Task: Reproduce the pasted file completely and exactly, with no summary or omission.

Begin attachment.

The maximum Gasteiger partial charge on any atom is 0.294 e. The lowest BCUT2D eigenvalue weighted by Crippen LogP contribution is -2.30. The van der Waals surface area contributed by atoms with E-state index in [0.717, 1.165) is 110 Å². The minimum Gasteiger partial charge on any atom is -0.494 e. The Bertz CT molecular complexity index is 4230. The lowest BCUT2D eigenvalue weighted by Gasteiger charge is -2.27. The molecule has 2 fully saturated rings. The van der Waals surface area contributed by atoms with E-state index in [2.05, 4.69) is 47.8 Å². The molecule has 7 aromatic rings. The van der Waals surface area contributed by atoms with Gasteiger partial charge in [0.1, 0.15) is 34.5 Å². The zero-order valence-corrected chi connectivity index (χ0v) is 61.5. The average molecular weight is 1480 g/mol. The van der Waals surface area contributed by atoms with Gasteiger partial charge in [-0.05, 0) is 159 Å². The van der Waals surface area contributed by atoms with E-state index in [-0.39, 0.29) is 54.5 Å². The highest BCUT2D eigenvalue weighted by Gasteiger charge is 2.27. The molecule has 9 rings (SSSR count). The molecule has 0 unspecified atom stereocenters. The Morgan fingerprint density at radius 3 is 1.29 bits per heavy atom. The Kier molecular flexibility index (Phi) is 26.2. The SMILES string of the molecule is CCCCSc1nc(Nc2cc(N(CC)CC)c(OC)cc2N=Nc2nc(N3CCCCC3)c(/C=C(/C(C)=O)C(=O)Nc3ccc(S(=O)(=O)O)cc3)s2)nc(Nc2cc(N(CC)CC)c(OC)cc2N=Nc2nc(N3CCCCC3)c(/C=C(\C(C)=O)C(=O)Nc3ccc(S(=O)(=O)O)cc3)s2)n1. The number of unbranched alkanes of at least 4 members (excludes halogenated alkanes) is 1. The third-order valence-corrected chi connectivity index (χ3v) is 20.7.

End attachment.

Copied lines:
The maximum Gasteiger partial charge on any atom is 0.294 e. The lowest BCUT2D eigenvalue weighted by Crippen LogP contribution is -2.30. The van der Waals surface area contributed by atoms with E-state index in [0.717, 1.165) is 110 Å². The minimum Gasteiger partial charge on any atom is -0.494 e. The Bertz CT molecular complexity index is 4230. The lowest BCUT2D eigenvalue weighted by Gasteiger charge is -2.27. The molecule has 2 fully saturated rings. The van der Waals surface area contributed by atoms with E-state index in [2.05, 4.69) is 47.8 Å². The molecule has 7 aromatic rings. The van der Waals surface area contributed by atoms with Gasteiger partial charge in [0.1, 0.15) is 34.5 Å². The zero-order valence-corrected chi connectivity index (χ0v) is 61.5. The average molecular weight is 1480 g/mol. The van der Waals surface area contributed by atoms with Gasteiger partial charge in [-0.05, 0) is 159 Å². The van der Waals surface area contributed by atoms with E-state index in [-0.39, 0.29) is 54.5 Å². The highest BCUT2D eigenvalue weighted by Gasteiger charge is 2.27. The molecule has 9 rings (SSSR count). The molecule has 0 unspecified atom stereocenters. The Morgan fingerprint density at radius 3 is 1.29 bits per heavy atom. The Kier molecular flexibility index (Phi) is 26.2. The SMILES string of the molecule is CCCCSc1nc(Nc2cc(N(CC)CC)c(OC)cc2N=Nc2nc(N3CCCCC3)c(/C=C(/C(C)=O)C(=O)Nc3ccc(S(=O)(=O)O)cc3)s2)nc(Nc2cc(N(CC)CC)c(OC)cc2N=Nc2nc(N3CCCCC3)c(/C=C(\C(C)=O)C(=O)Nc3ccc(S(=O)(=O)O)cc3)s2)n1. The number of unbranched alkanes of at least 4 members (excludes halogenated alkanes) is 1. The third-order valence-corrected chi connectivity index (χ3v) is 20.7.